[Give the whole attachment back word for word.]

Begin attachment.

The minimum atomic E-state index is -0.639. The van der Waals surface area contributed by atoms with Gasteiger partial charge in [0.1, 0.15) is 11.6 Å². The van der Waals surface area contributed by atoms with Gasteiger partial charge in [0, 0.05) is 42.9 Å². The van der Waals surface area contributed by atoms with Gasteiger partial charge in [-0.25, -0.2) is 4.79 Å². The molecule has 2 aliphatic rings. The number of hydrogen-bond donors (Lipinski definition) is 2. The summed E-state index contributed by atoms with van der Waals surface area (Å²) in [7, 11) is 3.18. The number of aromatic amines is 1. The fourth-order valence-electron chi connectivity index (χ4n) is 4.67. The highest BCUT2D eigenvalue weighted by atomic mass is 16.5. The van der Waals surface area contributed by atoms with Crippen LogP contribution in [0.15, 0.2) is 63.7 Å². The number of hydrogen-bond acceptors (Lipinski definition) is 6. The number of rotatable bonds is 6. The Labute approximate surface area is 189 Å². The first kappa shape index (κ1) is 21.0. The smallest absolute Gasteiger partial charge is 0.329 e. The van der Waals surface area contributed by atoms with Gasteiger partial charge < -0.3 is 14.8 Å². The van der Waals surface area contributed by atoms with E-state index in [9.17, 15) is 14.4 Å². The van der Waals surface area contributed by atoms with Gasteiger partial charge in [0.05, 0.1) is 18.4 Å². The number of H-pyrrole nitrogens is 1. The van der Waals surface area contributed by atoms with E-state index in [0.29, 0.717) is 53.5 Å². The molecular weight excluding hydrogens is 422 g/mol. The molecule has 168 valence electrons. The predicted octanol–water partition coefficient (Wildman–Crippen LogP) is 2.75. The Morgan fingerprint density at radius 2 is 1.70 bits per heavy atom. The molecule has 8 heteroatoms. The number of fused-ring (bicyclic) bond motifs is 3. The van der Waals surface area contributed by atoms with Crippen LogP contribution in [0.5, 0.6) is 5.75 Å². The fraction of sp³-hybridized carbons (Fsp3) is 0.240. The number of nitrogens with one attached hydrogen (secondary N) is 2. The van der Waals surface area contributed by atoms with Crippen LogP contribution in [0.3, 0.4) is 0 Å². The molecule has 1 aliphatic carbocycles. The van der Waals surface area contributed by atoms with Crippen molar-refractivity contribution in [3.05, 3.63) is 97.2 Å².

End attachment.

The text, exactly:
The minimum atomic E-state index is -0.639. The van der Waals surface area contributed by atoms with Gasteiger partial charge in [0.1, 0.15) is 11.6 Å². The van der Waals surface area contributed by atoms with Gasteiger partial charge in [0, 0.05) is 42.9 Å². The van der Waals surface area contributed by atoms with Gasteiger partial charge in [-0.25, -0.2) is 4.79 Å². The molecule has 2 aliphatic rings. The number of hydrogen-bond donors (Lipinski definition) is 2. The summed E-state index contributed by atoms with van der Waals surface area (Å²) in [7, 11) is 3.18. The number of aromatic amines is 1. The fourth-order valence-electron chi connectivity index (χ4n) is 4.67. The highest BCUT2D eigenvalue weighted by atomic mass is 16.5. The van der Waals surface area contributed by atoms with Crippen LogP contribution in [0.15, 0.2) is 63.7 Å². The number of hydrogen-bond acceptors (Lipinski definition) is 6. The number of rotatable bonds is 6. The Labute approximate surface area is 189 Å². The first kappa shape index (κ1) is 21.0. The smallest absolute Gasteiger partial charge is 0.329 e. The van der Waals surface area contributed by atoms with Gasteiger partial charge < -0.3 is 14.8 Å². The van der Waals surface area contributed by atoms with E-state index in [9.17, 15) is 14.4 Å². The van der Waals surface area contributed by atoms with Gasteiger partial charge in [0.05, 0.1) is 18.4 Å². The number of H-pyrrole nitrogens is 1. The van der Waals surface area contributed by atoms with E-state index in [0.29, 0.717) is 53.5 Å². The molecular weight excluding hydrogens is 422 g/mol. The molecule has 168 valence electrons. The predicted octanol–water partition coefficient (Wildman–Crippen LogP) is 2.75. The Morgan fingerprint density at radius 2 is 1.70 bits per heavy atom. The molecule has 8 heteroatoms. The number of fused-ring (bicyclic) bond motifs is 3. The van der Waals surface area contributed by atoms with Crippen LogP contribution in [0.5, 0.6) is 5.75 Å². The fraction of sp³-hybridized carbons (Fsp3) is 0.240. The number of nitrogens with one attached hydrogen (secondary N) is 2. The van der Waals surface area contributed by atoms with Crippen LogP contribution in [0.3, 0.4) is 0 Å². The molecule has 1 aliphatic carbocycles. The van der Waals surface area contributed by atoms with Crippen molar-refractivity contribution in [3.05, 3.63) is 97.2 Å².